After more than 15 months since the opening session of the Council of Foreign Ministers set up by the Potsdam Conference to draft in the first instance treaties of peace with Italy and the former satellite states, the final texts of these treaties have now been completed. It cannot be said that the treaties themselves are entirely satisfactory, and, as Secretary Byrnes said in discussing the drafts presented to the Peace Conference, they are "not the best which human wit could devise", but they do represent the best which could be reached by unanimous agreement among the members of the Council of Foreign Ministers. When they enter into effect, despite their imperfections, they will be the first real step forward toward the return to normal peacetime conditions for these countries. They will bring to an end armistice regimes giving to the occupying power almost unlimited control over the national life of these countries, and they will, in some cases, mean the complete withdrawal of and, in others, major reduction in the occupying forces which, since the end of the war, have imposed such heavy burdens on their national economies. Finally, the treaties will permit Italy, Rumania, Bulgaria, Hungary, and Finland to reassume their responsibilities as sovereign states in international affairs and will afford them an opportunity to qualify for membership in the organization of the United Nations.


In addition to completing final texts of the five peace treaties the Council of Foreign Ministers, as had been agreed in Paris, devoted several meetings of its New York session to the German and Austrian questions. As early as May 1946 Secretary Byrnes had endeavored without success to obtain agreement for the setting up of special deputies to start the preliminary work for the eventual peace settlement with Germany and to prepare a draft settlement with Austria so that without undue delay the Council of Foreign Ministers could take up these two questions vital to the entire future of Europe. The Soviet Government in May and again in July had been unwilling to agree to these proposals and had maintained that further study was required before deputies could be appointed to begin actual work concerning either a future German settlement or an Austrian treaty. At the New York session, however, these objections were overcome, and the following are the main points in the agenda adopted for the next meeting of the Council of Foreign Ministers to be held in Moscow on March 10, 1947:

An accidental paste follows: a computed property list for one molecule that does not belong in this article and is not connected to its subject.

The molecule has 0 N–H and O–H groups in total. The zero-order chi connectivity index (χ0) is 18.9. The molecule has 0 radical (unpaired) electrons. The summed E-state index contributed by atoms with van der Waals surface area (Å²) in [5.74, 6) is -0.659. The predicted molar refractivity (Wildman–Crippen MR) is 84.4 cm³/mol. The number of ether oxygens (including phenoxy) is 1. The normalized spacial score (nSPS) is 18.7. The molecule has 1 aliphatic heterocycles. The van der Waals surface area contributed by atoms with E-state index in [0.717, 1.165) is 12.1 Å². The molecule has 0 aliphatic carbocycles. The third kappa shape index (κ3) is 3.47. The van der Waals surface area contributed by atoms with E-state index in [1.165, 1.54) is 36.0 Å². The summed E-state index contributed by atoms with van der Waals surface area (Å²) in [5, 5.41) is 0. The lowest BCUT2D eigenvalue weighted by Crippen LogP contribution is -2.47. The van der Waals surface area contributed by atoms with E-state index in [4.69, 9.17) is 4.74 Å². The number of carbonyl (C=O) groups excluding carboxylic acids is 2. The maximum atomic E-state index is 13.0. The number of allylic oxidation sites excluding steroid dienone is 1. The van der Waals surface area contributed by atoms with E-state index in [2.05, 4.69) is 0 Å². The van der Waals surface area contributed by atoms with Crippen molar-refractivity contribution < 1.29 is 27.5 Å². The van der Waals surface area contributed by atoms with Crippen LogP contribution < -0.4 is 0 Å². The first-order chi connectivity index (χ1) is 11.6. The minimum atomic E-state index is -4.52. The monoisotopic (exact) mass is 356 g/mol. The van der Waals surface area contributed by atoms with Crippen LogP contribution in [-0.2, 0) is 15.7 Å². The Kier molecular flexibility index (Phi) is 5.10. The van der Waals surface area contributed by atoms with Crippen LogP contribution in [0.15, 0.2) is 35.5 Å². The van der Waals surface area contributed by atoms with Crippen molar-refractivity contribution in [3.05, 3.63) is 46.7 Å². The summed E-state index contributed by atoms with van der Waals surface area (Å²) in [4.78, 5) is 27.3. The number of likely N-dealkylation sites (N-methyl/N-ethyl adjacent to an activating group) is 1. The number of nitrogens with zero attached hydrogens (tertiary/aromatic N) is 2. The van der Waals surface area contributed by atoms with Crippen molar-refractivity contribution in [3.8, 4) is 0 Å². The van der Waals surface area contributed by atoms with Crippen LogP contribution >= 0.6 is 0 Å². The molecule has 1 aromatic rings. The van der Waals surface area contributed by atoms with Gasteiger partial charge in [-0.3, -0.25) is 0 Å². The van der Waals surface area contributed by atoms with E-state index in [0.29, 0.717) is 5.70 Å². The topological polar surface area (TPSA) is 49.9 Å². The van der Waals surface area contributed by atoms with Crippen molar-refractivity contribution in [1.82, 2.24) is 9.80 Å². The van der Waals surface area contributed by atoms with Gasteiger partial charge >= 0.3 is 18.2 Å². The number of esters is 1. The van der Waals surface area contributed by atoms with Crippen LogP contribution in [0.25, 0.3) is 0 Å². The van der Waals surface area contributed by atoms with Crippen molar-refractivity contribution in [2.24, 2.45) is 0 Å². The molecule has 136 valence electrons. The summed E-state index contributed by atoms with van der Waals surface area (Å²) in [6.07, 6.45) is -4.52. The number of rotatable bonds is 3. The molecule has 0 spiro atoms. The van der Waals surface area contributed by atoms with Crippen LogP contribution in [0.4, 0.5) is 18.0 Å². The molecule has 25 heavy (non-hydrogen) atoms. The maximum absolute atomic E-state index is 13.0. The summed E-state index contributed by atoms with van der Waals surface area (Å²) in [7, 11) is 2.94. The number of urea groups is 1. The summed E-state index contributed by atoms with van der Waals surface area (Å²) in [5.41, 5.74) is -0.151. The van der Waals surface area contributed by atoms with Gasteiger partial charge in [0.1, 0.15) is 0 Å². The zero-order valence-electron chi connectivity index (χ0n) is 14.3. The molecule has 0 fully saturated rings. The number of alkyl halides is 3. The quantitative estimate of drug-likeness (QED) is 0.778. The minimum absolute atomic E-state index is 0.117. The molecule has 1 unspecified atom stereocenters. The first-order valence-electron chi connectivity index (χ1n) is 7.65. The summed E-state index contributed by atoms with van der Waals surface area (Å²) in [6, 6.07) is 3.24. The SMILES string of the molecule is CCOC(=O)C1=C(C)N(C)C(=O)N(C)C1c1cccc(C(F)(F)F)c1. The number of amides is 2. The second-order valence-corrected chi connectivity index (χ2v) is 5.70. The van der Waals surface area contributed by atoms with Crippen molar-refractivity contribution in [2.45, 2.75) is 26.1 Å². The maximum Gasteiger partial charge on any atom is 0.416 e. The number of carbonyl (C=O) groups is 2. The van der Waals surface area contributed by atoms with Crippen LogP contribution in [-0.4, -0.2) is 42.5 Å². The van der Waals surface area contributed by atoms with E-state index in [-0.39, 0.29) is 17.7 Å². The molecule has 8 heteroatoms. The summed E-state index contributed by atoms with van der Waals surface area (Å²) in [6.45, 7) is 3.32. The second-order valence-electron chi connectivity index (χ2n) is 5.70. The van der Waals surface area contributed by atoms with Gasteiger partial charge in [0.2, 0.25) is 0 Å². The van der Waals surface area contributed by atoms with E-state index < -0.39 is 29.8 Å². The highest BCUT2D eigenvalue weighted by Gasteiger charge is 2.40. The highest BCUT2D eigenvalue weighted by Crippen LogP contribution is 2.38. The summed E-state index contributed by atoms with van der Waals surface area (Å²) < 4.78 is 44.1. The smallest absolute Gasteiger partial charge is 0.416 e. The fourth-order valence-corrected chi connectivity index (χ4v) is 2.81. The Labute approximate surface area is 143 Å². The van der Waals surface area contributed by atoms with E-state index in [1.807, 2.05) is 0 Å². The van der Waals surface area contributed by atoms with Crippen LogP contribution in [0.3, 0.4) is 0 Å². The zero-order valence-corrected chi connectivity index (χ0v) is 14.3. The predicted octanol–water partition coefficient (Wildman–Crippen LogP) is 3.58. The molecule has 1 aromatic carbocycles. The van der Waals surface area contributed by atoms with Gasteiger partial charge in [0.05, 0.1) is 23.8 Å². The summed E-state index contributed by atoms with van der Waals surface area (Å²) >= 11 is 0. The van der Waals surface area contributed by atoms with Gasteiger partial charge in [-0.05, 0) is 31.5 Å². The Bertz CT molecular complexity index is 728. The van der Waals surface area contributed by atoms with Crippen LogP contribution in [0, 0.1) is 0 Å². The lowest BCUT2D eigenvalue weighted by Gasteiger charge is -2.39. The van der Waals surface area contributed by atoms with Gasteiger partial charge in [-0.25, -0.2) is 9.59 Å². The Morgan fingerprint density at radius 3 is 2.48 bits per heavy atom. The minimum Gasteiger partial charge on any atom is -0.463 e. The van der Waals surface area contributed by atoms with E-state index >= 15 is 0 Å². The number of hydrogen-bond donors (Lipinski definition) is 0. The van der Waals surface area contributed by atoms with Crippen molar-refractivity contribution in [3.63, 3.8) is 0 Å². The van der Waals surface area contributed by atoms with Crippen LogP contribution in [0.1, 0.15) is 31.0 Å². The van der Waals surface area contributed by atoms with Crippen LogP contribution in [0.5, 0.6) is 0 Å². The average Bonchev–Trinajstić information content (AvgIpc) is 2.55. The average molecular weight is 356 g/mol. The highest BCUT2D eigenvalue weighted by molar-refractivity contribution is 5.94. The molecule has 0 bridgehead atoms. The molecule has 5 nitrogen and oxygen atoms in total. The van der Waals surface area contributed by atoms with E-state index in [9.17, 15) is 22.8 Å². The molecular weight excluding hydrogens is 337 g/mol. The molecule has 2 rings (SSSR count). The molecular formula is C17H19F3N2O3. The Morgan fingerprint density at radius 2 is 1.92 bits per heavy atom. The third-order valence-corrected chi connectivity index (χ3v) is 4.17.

1. Consideration of the report from the Allied Control Council;

2. Consideration of the form and scope of the provisional political organization of Germany;

3. Preparation of a peace treaty with Germany, taking into account the report to be received from the deputies and also including consideration of boundary questions, questions of the Ruhr and Rhineland, and others;

4. United States draft disarmament and demilitarization treaty and other measures for political, economic, and military control of Germany;

5. Consideration of the report already submitted by the Committee of Coal Experts; and

6. Consideration of the report of the deputies on the Austrian treaty.

The deputies appointed for discussion of German questions, who are now meeting in London, were instructed to: (a) hear the views of governments of neighboring Allied states and of other Allied states who participated with their armed forces in the common struggle against Germany and who wish to present their views on the German problem; (b) consider questions of procedure with regard to the preparation of a peace treaty for Germany; and (c) submit a report on the above matters to the Council of Foreign Ministers by February 25, 1947.

The deputies appointed for Austria were instructed to: (a) proceed with the preparation of a treaty recognizing the independence of Austria, taking into consideration the proposals already submitted by the Governments of the United States and the United Kingdom, as well as any further proposals which may be submitted by any member; of the Council of Foreign Ministers; (b) hear the views of the governments of neighboring Allied states and of other Allied states who participated with their armed forces in the common struggle against Germany and who wish to present their views on the Austrian problem; and (c) submit proposals on the above matters to the (council of Foreign Ministers by February 25, 1947.

Thus, in addition to the completion of the five peace treaties which was its primary charge, the Council of Foreign Ministers at its third session in New York made the first real progress in the direction of the consideration of the even more important problems regarding the future of Germany and Austria.